texasmonthly.com: When did you first hear about the fire in Ringgold?

Katy Vine: I read about the Ringgold fire over the holidays. Because of the amount of devastation from wildfires that day, the event got a lot of coverage.

texasmonthly.com: What was your first thought when you arrived in Ringgold?

KV: I guess my first thought was, “Where does the ‘town’ begin?” A building here and a building there left no outline for the so-called “town of Ringgold.” I couldn’t imagine what the town had looked like until one of the firefighters, Larry Fenoglio, took me through the streets in his pickup and pointed to the bare spots of burned acreage where houses had stood.

texasmonthly.com: Were you prepared for the devastation?

KV: Newspapers prepared me for the devastation. However I did not understand how quickly it burned.

texasmonthly.com: How receptive were the residents?

KV: The residents of Ringgold were some of the kindest people I’ve ever had the pleasure of meeting. And they were extremely patient with my questions. It can’t be a lot of fun to explain the history of each fire truck, but they indulged me to the end.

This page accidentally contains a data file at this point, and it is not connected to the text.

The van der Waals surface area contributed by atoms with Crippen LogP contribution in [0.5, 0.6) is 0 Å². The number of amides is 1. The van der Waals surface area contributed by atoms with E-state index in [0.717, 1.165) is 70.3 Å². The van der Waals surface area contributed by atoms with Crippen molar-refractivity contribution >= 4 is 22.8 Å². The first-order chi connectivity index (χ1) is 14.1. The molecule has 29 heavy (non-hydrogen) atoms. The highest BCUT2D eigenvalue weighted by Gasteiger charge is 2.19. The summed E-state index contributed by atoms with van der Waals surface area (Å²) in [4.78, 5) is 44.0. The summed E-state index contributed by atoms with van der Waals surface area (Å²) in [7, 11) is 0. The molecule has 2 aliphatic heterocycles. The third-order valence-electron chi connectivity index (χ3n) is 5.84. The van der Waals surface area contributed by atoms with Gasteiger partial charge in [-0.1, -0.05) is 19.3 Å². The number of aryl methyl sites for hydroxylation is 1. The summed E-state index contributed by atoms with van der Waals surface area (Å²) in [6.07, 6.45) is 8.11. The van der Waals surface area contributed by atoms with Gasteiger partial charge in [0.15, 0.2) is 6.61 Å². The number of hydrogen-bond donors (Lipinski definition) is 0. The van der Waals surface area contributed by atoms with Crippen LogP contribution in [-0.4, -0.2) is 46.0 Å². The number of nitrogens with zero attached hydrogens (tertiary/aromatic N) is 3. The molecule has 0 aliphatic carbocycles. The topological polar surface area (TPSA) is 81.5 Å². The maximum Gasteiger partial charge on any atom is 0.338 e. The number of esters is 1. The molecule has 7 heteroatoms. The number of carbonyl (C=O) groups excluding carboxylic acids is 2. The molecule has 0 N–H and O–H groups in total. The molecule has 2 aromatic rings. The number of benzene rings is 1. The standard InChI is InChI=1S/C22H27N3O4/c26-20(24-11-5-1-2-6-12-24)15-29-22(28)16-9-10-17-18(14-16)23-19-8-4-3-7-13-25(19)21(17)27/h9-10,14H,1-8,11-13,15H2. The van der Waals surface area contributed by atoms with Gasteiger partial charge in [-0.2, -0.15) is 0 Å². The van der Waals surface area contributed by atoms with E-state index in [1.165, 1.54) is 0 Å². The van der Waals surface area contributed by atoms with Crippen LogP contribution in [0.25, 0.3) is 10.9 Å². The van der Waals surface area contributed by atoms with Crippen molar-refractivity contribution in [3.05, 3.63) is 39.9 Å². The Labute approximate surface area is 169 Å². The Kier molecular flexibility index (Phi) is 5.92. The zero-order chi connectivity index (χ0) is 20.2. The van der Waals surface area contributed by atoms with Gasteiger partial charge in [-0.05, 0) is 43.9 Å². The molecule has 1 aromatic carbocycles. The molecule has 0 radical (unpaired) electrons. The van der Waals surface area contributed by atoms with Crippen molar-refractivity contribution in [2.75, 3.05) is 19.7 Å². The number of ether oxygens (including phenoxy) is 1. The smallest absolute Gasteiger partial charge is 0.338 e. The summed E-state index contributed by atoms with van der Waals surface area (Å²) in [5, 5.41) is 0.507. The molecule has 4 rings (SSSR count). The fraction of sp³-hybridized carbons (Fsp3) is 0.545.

texasmonthly.com: What was the most difficult aspect of working on this story?

KV: Well, the loss. That’s the most difficult. No people died, thank goodness, but still it’s hard to hear stories of people losing their homes, their livestock, their pets. And they’re wondering if the town will ever recover.

texasmonthly.com: What was the most interesting thing you learned while working on this story?

KV: That fire analysis is totally fascinating. Joe Harris, a meteorologist from Fort Worth who worked in the Granbury command center January 1, told me a story about where the wind came from that day. Sound boring? It wasn’t. I could have listened to him and fire behavior analyst Keith Wooster all day.

texasmonthly.com: Was volunteer firefighter Billy Henley what you were expecting? Why or why not?

KV: Well, Henley was the first fire chief I ever met, so I don’t know what my expectations were. I don’t know that he liked the attention. He definitely tried to dilute his answers to questions that could have made him sound boastful—to a comical extent. I’d ask a question like, “How big was the fire at that point?” He’d chuckle and say, “Big.” Only when I pressed him would he tell me it was eighty to one hundred feet tall.